Jenna Marbles: Modern Feminist?


Chances are, if you are part of Generation Y, you know who Jenna Marbles is. She has become one of the most well-known Youtube personalities over the past few years.  Her real name is Jenna Mourey, and her dogs (who often make appearances) are named Kermit and Marbles.  Jenna Marbles posts a variety of videos—ranging from “What disney movies taught me ” to “how to trick people into thinking you’re good looking.” She comes out with videos each Wednesday, which is now dubbed “Sexual Wednesday” by both her fans as well as herself. 


click the screenshot (taken by author) to watch one of Jenna Marble’s videos!      

In the videos that she posts, Jenna often cracks jokes about women and plays up certain stereotypes. She uses a voice that is slightly higher pitched than her own, wears very intense make-up, and constantly makes herself (as well as all women) seem shallow and, frankly, not very bright. However, the comments on these videos are very rarely upset women and offended feminists—it will be women agreeing to whatever Jenna is making jokes about; they usually compliment her on how “spot on” the video was. There are also a lot of women complimenting her make-up as well as men describing how physically attractive she is.

There are a few things that I have come to wonder about the phenomenon that is Jenna Marbles… a) is Jenna Mourey any different than Jenna Marbles, b) is her success on youtube related to her “heterosexiness”, c) and where does she fall in terms of post-feminism?

After looking at biographies on her website, it does not seem that Jenna Marbles, the Youtube personality, and Jenna Mourey, graduate of Suffolk University from Upstate New York, differ too greatly. Her offline personality and her performances on Youtube seem to run consistent with each other. Perhaps, this is why she is so successful—she realizes that there is a certain value in staying genuine online. Due to her identity consistency, her mockery of femininity is seen as self-deprecating humor than legitimate criticism. Her viewers seem to realize that she is poking fun at herself as much as she is commentating on societal norms. This is the reason her comments on Youtube are less criticism and more praise.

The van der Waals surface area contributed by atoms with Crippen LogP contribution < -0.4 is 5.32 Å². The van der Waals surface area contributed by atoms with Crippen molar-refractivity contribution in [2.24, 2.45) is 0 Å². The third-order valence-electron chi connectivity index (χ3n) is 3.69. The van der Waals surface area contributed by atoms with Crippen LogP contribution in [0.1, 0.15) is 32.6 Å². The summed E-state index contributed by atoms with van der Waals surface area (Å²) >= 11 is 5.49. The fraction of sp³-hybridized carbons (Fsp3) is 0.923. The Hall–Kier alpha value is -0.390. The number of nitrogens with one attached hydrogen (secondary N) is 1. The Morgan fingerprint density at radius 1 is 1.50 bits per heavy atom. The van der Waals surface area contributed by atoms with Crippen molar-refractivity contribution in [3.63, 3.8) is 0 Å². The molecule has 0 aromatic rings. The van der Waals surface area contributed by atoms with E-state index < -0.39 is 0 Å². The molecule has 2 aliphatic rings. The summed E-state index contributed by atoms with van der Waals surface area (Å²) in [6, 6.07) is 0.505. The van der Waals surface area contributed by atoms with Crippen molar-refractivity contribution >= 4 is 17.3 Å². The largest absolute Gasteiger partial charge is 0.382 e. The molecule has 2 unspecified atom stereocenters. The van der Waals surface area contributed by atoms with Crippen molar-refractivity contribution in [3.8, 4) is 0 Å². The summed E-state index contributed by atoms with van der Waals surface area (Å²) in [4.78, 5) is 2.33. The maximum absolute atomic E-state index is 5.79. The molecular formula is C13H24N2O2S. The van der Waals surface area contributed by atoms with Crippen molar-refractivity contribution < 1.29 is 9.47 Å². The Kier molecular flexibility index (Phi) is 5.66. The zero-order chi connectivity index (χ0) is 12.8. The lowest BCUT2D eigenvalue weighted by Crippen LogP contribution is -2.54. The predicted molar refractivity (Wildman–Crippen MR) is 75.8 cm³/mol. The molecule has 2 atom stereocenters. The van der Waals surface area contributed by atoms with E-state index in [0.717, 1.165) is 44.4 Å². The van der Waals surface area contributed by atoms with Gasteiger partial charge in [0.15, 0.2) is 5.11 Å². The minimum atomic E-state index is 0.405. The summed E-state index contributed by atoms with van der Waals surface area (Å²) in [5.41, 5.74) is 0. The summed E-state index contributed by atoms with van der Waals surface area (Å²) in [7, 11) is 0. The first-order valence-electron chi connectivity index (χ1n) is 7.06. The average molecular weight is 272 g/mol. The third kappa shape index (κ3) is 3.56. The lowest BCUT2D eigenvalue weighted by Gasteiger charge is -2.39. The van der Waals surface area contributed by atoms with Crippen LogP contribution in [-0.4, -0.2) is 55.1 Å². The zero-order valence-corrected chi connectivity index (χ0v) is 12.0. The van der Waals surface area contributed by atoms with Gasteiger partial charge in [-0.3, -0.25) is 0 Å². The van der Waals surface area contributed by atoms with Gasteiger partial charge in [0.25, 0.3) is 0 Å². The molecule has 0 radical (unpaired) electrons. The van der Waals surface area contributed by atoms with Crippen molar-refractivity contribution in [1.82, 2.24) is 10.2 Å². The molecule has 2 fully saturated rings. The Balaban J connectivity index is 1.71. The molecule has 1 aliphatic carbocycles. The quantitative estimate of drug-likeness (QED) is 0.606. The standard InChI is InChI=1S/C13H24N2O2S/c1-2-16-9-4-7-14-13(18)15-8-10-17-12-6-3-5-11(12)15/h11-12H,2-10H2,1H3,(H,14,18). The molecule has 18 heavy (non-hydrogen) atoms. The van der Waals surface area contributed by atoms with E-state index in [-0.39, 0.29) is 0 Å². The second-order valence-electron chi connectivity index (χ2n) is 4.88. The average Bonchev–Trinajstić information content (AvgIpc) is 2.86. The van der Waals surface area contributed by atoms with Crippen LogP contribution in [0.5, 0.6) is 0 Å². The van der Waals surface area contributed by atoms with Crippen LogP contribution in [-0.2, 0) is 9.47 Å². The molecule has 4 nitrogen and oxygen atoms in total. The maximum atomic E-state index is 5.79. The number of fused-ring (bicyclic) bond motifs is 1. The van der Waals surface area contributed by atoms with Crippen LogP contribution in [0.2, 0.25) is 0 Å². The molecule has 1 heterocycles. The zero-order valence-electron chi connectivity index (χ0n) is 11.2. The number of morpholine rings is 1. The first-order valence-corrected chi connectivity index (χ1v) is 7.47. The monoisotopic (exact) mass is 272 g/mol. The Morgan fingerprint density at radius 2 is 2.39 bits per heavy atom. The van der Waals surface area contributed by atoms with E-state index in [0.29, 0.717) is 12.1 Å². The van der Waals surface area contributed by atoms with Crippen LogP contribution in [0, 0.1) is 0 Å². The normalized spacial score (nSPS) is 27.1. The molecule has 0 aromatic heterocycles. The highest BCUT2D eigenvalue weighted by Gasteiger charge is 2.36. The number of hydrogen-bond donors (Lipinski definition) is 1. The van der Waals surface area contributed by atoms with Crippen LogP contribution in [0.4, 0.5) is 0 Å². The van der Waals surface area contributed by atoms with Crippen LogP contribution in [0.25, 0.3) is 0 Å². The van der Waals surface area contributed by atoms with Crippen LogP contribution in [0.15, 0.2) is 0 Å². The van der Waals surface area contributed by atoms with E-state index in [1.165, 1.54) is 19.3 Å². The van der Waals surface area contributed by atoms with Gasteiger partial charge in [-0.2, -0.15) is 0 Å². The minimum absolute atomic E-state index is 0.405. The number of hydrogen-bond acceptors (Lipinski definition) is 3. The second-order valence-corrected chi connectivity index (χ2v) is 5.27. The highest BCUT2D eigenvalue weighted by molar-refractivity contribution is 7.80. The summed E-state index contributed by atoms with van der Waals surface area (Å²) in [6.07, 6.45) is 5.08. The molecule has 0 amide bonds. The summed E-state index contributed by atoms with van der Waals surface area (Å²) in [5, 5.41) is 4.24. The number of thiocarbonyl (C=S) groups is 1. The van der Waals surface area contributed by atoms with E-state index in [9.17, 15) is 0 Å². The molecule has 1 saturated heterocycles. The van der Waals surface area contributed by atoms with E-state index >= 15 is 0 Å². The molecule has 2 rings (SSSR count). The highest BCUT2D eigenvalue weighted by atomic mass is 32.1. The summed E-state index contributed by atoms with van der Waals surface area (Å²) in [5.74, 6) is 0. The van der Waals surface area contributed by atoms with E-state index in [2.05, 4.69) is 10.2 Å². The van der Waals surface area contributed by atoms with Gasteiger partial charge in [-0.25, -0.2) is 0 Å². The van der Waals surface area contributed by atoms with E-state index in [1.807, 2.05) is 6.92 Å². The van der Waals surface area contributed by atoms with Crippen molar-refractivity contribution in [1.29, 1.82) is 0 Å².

Another reason Marbles might be considered successful is her positive embrace of both “grotesque” and “heterosexy” all at once. In fact, it is hard to decide which keeps her YouTube numbers up—the heterosexiness which attracts the males to her videos, or the grotesque humor which is appreciated by the women she is describing in her videos. My theory is it is one that goes hand in hand—her Youtube videos would not be nearly as relatable, and therefore popular, if she was just a pretty face talking about how she applies her make-up. With that being said, her abrasive, somewhat grotesque humor might not be as well reciprocated if she wasn’t viewed as very attractive to women and men alike. It seems fair to say that Jenna realizes that both aspects to her performance are necessary. This is why she promotes her video debuts on “Sexual Wednesdays” and is constantly updating her look. This is also why she keeps her jokes fresh and different topics. Recently, Marbles has even posted videos dressed as males and makes videos like “what guys think while driving” and others. Her humor has started to transcend multiple audiences.  This concept is explored in “The ‘grotesque body’ in young women’s self presentation on Myspace’” by Amy Shields Dobson:

“Perhaps submissive, passive femininity is no longer hetero-sexy in contemporary culture, and rather than, or more correctly, as well as, signifying a subversion of ‘traditional’ feminine traits, grotesque body representation by young women signifies a conformity with new regimes and stereotypes of femininity” 

            So where does Jenna Marbles fall on the spectrum when it comes to the feminism movement?  While I can see how one might view her as a step back in the post-feminism, with her physical appearance directed towards males and jokes towards women, I personally think she embodies the post-feminism movement. If Jenna Marbles wasn’t interested in showing personality and pushing the boundaries of feminism, she would have just performed on instagram with selfies of herself all made up. She would not have made mock videos of how to perform on a date. And she definitely would not have made videos dressed like a man.


click the screenshot taken by author to watch Jenna Marbles’ video “What guys lie about”


  Sarah Banet-Weiser supports this theory in her piece “Branding the Post-Feminist Self: Girls’ Video Production and YouTube”

“Additionally, public self-expression and self-branding is validated by the cultural context of post-feminism which, among other things, connects gender empowerment with consumer activity (Hollows and Moseley; McRobbie, The Aftermath; Tasker and Negra). These entangled discourses of neoliberal brand culture, Web 2.0 interactivity, and post-feminism all rely ideologically and materially on individuals becoming what Nikolas Rose might call the entrepreneur of the self (Rose)”

While Jenna Marbles is a goofy, weekly video, it is important to realize Jenna Mourey is a great example of the post-feminism movement online. She is the perfect expert on “entrepreneur of the self” whilst still connecting “gender empowerment with consumer activity.”


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